EMISSIONS: The U.S. EPA is continuing to develop rules to regulate emissions from power plants even as analysts say the U.S. Supreme Court will likely strike down its ability to do so. (Reuters, Utility Dive)

ALSO:
• The U.S. EPA’s proposed methane emissions reduction rules would cost oil and gas producers an estimated $1.2 billion annually — a small piece of the 10 biggest drillers’ projected $70 billion in earnings this year. (Bloomberg)
• Republicans in Congress and several states criticize the Biden administration’s sweeping new plan to reduce methane emissions. (E&E News, Texas Tribune)
• Energy Secretary Jennifer Granholm will highlight the U.S.’s carbon capture efforts in her COP26 speech today and announce an effort by the country’s national labs to help communities and other countries chart a path to net-zero emissions. (E&E News)

FOSSIL FUELS:
• The House Oversight Committee subpoenas four of the world’s biggest oil and gas companies and two fossil fuel trade groups after they testified for the committee last week on climate disinformation. (Washington Post)
• The Biden administration’s plan to offer tax credits for carbon capture at coal-fired power plants could offer them a lifeline to stay open, a Sierra Club analysis finds. (Bloomberg)
The U.S. Interior Department finds public land oil and gas leasing contributes to climate change, but says it’s powerless to stop development. (Associated Press)  

FINANCE:
• Global philanthropies and development banks pledge $10.5 billion to help developing countries wean off of fossil fuels as their energy demands grow. (New York Times)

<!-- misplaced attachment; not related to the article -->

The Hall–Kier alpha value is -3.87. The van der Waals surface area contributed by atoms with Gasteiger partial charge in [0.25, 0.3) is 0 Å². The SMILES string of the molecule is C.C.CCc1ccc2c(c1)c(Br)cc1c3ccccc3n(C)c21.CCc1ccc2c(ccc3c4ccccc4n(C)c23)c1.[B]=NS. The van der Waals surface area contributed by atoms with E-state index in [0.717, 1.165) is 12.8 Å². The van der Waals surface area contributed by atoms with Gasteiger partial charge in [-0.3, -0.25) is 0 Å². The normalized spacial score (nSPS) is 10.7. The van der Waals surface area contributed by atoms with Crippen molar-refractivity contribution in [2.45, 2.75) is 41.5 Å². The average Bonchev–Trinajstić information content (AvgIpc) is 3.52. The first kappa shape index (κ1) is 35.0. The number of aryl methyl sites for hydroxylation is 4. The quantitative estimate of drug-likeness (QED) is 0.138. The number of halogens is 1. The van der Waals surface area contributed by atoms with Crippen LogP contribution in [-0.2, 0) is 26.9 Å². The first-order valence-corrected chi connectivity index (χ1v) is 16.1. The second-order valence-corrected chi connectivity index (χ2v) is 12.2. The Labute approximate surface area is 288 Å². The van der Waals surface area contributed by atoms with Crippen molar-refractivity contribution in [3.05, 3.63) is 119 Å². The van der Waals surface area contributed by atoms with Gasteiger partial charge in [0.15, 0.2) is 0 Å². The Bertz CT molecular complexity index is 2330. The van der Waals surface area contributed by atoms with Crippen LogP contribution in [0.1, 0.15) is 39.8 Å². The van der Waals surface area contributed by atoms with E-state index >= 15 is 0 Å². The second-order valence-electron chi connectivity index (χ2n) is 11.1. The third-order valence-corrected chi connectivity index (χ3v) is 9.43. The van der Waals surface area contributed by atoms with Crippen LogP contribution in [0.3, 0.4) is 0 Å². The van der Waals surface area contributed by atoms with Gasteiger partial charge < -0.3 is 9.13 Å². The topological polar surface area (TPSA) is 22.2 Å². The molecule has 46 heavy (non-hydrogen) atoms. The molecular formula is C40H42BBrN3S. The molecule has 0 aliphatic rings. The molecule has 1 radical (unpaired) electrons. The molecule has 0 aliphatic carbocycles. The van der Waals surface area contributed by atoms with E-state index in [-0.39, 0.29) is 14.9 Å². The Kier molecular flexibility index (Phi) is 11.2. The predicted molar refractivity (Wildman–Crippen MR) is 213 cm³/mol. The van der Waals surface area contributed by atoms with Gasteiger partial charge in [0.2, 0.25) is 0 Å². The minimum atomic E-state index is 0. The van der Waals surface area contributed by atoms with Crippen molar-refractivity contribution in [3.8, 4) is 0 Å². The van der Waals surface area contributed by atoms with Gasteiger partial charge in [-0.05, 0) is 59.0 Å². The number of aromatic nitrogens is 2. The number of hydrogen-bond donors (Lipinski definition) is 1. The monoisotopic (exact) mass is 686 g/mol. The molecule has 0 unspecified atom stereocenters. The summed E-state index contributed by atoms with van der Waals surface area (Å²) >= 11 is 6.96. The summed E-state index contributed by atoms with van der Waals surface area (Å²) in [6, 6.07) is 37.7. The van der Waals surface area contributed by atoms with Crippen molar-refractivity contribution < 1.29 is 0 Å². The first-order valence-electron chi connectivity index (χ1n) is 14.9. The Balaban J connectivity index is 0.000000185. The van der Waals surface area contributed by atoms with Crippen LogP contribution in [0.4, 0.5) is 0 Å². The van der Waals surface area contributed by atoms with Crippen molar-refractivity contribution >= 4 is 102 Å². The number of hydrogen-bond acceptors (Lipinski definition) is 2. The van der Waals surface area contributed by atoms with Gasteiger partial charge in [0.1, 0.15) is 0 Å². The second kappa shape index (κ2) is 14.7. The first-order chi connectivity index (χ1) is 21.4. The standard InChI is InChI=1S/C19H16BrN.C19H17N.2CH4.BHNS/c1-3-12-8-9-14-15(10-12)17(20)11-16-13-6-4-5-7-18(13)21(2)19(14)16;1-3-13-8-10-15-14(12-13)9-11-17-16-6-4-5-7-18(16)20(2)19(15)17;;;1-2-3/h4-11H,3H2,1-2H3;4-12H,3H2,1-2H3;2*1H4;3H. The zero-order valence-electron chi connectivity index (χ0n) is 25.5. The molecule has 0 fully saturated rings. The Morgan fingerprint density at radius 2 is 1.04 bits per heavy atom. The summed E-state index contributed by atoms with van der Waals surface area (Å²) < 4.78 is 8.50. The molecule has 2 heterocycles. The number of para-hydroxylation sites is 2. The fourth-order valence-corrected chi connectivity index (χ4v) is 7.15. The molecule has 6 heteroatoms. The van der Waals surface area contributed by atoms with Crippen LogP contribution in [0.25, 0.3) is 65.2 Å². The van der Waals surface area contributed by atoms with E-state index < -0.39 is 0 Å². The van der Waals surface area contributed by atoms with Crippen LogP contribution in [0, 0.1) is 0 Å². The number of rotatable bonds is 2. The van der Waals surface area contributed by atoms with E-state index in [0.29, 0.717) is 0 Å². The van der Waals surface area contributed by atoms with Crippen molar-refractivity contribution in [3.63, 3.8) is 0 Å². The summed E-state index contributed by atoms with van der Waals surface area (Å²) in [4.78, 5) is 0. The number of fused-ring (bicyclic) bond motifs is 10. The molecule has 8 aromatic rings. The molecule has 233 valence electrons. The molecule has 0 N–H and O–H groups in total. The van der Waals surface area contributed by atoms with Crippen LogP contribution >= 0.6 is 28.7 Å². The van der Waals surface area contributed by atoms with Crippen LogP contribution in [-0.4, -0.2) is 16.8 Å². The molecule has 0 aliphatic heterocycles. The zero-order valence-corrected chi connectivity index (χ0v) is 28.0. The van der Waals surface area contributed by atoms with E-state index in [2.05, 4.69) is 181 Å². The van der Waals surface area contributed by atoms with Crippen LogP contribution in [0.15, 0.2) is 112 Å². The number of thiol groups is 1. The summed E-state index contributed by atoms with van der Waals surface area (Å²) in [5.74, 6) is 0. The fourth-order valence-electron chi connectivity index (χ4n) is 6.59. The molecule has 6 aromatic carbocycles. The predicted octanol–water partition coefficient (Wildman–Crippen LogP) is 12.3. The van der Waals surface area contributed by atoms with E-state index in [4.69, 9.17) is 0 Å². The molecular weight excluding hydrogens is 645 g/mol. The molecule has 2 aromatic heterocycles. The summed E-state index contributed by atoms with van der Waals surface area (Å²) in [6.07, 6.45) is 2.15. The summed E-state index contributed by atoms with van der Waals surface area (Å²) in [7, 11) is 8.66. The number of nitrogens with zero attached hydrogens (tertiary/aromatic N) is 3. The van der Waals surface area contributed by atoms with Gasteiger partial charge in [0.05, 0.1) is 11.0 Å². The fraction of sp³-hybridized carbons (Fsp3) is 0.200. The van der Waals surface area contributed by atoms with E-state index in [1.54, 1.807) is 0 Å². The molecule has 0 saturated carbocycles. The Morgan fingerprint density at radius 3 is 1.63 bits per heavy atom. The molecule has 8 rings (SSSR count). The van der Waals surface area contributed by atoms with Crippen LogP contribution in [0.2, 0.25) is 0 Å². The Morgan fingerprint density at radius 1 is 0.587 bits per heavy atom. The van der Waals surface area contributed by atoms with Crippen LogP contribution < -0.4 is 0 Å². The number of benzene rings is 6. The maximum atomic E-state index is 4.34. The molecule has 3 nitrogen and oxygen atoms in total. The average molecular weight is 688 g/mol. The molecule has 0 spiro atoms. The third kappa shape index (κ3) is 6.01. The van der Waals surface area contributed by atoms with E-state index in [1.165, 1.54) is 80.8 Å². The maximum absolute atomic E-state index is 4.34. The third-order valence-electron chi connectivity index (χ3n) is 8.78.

• Treasury Secretary Janet Yellen announces the U.S. will support a global effort that will direct $500 million annually to steer developing countries toward clean energy and calls on the private sector to boost its clean energy financing. (New York Times)
• A group of major global investors, banks and insurers say they’ll use their collective $130 trillion in assets to reach net-zero goals by 2050. (Bloomberg)

GRID: Maine voters tell Central Maine Power to stop building a $1 billion transmission corridor, with 60% voting against it as of this morning;  legal challenges to the referendum are sure to keep the project in limbo. (Maine Public)

SOLAR:
A proposed pilot project seeks to install solar panels on highway noise barriers just south of Boston, which could help expand where solar panels can be installed in the state. (Energy News Network)
Illinois solar developers are once again hopeful as incentives in the form of renewable energy credits come back next month under the state’s sweeping new clean energy law. (Energy News Network)
• Kansas City officials hope a second attempt at installing a large-scale solar project at the city’s airport will come to fruition this time. (Energy News Network)
A battle rages over California’s rooftop solar net metering rates, with climate hawks saying incentives are necessary to reach clean energy goals while utility giants and some environmental justice advocates say the rates are fundamentally inequitable. (Los Angeles Times)

COMMENTARY:
• President Biden’s goal of developing 30,000 MW of offshore wind by 2030 presents Texas an opportunity to create new job options for oil and gas workers and benefit its coastal cities, writes an editorial board. (Houston Chronicle)
• Congressional Democrats’ failure to pass infrastructure legislation that includes provisions for clean energy development contributed to statewide defeats in Virginia last night, writes a columnist. (Washington Post)